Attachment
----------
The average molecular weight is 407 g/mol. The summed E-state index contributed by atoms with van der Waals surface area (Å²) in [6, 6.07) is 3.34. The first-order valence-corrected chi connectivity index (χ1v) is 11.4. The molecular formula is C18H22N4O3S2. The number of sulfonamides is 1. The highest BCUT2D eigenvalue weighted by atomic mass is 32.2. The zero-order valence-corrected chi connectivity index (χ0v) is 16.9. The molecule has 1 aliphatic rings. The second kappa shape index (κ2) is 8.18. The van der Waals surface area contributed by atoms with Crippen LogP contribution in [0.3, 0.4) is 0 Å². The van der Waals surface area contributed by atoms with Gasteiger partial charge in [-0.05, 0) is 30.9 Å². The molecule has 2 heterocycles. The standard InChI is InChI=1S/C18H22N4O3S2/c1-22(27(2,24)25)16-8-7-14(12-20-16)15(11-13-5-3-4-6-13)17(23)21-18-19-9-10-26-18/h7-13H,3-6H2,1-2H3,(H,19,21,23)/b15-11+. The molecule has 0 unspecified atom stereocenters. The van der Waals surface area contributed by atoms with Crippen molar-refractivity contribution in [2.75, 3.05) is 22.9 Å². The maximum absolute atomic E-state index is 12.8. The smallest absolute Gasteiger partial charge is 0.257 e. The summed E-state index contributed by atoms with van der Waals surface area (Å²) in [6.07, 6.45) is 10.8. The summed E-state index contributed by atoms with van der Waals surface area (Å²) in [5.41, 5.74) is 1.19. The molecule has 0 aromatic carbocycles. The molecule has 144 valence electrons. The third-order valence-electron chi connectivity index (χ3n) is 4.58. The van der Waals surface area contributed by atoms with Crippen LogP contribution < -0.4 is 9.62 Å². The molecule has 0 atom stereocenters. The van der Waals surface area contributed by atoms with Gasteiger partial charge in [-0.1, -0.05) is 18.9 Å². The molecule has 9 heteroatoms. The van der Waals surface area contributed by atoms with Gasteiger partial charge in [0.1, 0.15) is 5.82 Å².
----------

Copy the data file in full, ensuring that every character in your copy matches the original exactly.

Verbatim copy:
The average molecular weight is 407 g/mol. The summed E-state index contributed by atoms with van der Waals surface area (Å²) in [6, 6.07) is 3.34. The first-order valence-corrected chi connectivity index (χ1v) is 11.4. The molecular formula is C18H22N4O3S2. The number of sulfonamides is 1. The highest BCUT2D eigenvalue weighted by atomic mass is 32.2. The zero-order valence-corrected chi connectivity index (χ0v) is 16.9. The molecule has 1 aliphatic rings. The second kappa shape index (κ2) is 8.18. The van der Waals surface area contributed by atoms with Crippen LogP contribution in [0.3, 0.4) is 0 Å². The van der Waals surface area contributed by atoms with Gasteiger partial charge in [-0.05, 0) is 30.9 Å². The molecule has 2 heterocycles. The standard InChI is InChI=1S/C18H22N4O3S2/c1-22(27(2,24)25)16-8-7-14(12-20-16)15(11-13-5-3-4-6-13)17(23)21-18-19-9-10-26-18/h7-13H,3-6H2,1-2H3,(H,19,21,23)/b15-11+. The molecule has 0 unspecified atom stereocenters. The van der Waals surface area contributed by atoms with Crippen molar-refractivity contribution in [2.75, 3.05) is 22.9 Å². The maximum absolute atomic E-state index is 12.8. The smallest absolute Gasteiger partial charge is 0.257 e. The summed E-state index contributed by atoms with van der Waals surface area (Å²) in [6.07, 6.45) is 10.8. The summed E-state index contributed by atoms with van der Waals surface area (Å²) in [5.41, 5.74) is 1.19. The molecule has 0 aromatic carbocycles. The molecule has 144 valence electrons. The third-order valence-electron chi connectivity index (χ3n) is 4.58. The van der Waals surface area contributed by atoms with Crippen LogP contribution < -0.4 is 9.62 Å². The molecule has 0 atom stereocenters. The van der Waals surface area contributed by atoms with Gasteiger partial charge in [-0.1, -0.05) is 18.9 Å². The molecule has 9 heteroatoms. The van der Waals surface area contributed by atoms with Gasteiger partial charge in [0.1, 0.15) is 5.82 Å².